The concept that traders could reliably make money – or avoid losing it – from watching when a blue line might cross a yellow line seems like phony-baloney to many investors in traditional finance (not to mention to journalists and other observers of crypto trading). But in bitcoin markets, TA is ubiquitous. Binance, one of the world’s biggest crypto exchanges, said in a Nov. 22 research report that TA was the second-most commonly followed investment strategy in markets for digital assets, after high-frequency trading.
Joe DiPasquale, CEO of BitBull Capital, argues that TA helps break through the hype that often drives crypto prices high or low.
“The recent surge at the end of October, due to the Chinese media hype, is a good example of an unsustainable speculation-driven move that has now returned to our previously indicated support around $8,100,” he said. “Technical analysis is what led us to believe that the high reached after Chinese President Xi Jinping spoke was ephemeral and would retrace back to just above $8,000.”
TA was originally developed for markets where trading has a long history and data is bountiful. For stocks, TA outperforms analysis based on business fundamentals, including factors like earnings growth, according to an extensive 2015 study by three Israeli researchers. The finding held for investment horizons of one to 12 months.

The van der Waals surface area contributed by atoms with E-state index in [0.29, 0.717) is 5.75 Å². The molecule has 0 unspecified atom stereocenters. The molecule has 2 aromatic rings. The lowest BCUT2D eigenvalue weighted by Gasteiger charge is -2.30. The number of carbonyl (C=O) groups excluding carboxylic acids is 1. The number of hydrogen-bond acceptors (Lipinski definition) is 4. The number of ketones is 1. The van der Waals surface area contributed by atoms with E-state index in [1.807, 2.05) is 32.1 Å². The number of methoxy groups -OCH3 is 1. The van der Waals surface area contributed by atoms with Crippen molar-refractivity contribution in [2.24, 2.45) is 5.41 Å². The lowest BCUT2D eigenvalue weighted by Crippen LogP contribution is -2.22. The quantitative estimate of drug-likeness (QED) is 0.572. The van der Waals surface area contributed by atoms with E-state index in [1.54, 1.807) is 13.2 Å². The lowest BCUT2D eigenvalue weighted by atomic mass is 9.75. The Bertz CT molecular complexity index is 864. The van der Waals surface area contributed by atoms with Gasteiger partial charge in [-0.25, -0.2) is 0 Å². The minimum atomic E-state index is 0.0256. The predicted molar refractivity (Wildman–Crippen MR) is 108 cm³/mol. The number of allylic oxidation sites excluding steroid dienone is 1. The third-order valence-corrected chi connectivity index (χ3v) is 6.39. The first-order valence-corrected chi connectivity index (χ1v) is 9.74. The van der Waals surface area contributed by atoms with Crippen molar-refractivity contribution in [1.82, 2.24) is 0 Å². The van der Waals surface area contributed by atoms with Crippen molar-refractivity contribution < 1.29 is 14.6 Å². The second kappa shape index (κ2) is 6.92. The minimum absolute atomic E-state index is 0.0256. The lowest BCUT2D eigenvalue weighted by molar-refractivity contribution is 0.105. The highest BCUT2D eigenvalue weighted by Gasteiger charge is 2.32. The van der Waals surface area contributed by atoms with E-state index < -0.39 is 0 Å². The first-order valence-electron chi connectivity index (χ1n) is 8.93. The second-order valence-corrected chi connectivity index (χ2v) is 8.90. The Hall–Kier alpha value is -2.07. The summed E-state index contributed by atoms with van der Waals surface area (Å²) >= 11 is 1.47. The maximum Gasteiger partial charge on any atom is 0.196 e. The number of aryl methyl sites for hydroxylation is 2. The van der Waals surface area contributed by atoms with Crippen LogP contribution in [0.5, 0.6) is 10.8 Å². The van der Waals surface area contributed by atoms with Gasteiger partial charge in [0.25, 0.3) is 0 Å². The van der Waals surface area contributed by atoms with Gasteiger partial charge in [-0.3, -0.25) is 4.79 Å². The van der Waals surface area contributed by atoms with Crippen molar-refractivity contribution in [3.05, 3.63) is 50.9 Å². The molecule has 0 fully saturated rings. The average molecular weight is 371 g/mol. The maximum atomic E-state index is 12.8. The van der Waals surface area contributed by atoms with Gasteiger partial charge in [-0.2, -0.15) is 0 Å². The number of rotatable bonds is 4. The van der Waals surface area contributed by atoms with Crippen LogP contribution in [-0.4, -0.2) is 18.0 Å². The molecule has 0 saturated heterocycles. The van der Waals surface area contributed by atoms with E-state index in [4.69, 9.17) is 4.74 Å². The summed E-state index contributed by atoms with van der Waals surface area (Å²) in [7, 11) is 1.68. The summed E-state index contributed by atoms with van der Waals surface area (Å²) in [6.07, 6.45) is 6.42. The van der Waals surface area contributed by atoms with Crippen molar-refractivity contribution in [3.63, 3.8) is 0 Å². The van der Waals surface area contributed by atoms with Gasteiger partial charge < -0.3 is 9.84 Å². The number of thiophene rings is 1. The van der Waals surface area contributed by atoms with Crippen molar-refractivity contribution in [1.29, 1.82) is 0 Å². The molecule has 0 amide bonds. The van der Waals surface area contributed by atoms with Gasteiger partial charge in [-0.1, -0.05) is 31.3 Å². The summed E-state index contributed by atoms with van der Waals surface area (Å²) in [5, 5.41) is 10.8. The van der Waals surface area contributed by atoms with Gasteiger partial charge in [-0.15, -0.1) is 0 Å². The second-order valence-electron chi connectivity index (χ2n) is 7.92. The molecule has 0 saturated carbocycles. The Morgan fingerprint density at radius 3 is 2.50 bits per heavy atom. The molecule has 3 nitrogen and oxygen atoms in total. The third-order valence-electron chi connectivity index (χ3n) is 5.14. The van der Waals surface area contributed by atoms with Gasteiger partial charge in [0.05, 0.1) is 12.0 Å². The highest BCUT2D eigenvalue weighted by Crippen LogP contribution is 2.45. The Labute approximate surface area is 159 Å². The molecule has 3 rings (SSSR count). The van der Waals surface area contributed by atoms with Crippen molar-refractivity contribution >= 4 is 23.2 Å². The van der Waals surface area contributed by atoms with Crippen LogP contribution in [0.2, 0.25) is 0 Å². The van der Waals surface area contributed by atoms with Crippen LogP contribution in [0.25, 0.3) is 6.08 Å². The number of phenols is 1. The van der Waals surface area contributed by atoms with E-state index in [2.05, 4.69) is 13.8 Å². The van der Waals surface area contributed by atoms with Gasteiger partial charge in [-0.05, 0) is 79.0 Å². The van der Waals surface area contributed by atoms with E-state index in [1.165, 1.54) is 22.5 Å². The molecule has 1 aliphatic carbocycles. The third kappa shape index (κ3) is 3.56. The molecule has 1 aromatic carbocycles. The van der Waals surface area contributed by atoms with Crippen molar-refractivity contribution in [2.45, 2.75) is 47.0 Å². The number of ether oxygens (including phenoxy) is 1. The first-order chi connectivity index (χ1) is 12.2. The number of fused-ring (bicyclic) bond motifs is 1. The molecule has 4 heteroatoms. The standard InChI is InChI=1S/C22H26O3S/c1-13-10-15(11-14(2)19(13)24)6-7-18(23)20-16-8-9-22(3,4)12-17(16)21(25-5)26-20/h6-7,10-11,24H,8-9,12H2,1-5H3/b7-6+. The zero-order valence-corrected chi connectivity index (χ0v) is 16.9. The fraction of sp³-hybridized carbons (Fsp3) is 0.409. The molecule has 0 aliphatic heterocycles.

True believers say TA is even more important in crypto markets since nobody can really yet confidently pinpoint the fundamental value of bitcoin, invented by a small cadre of libertarian computer coders just 11 years ago. Is it a store of value, an inflation hedge, a digital form of gold? The future of money? Or simply the rewards for the owners and operators of the computers that are helping to keep the world's biggest blockchain running? It might be all of the above.
“Absent some real fundamental news, people rely on charts and price and volume,” said Greg Cipolaro, a former Citigroup stock researcher who now helps run the cryptocurrency-analysis firm Digital Asset Research. “It's always kind of been a dark art.”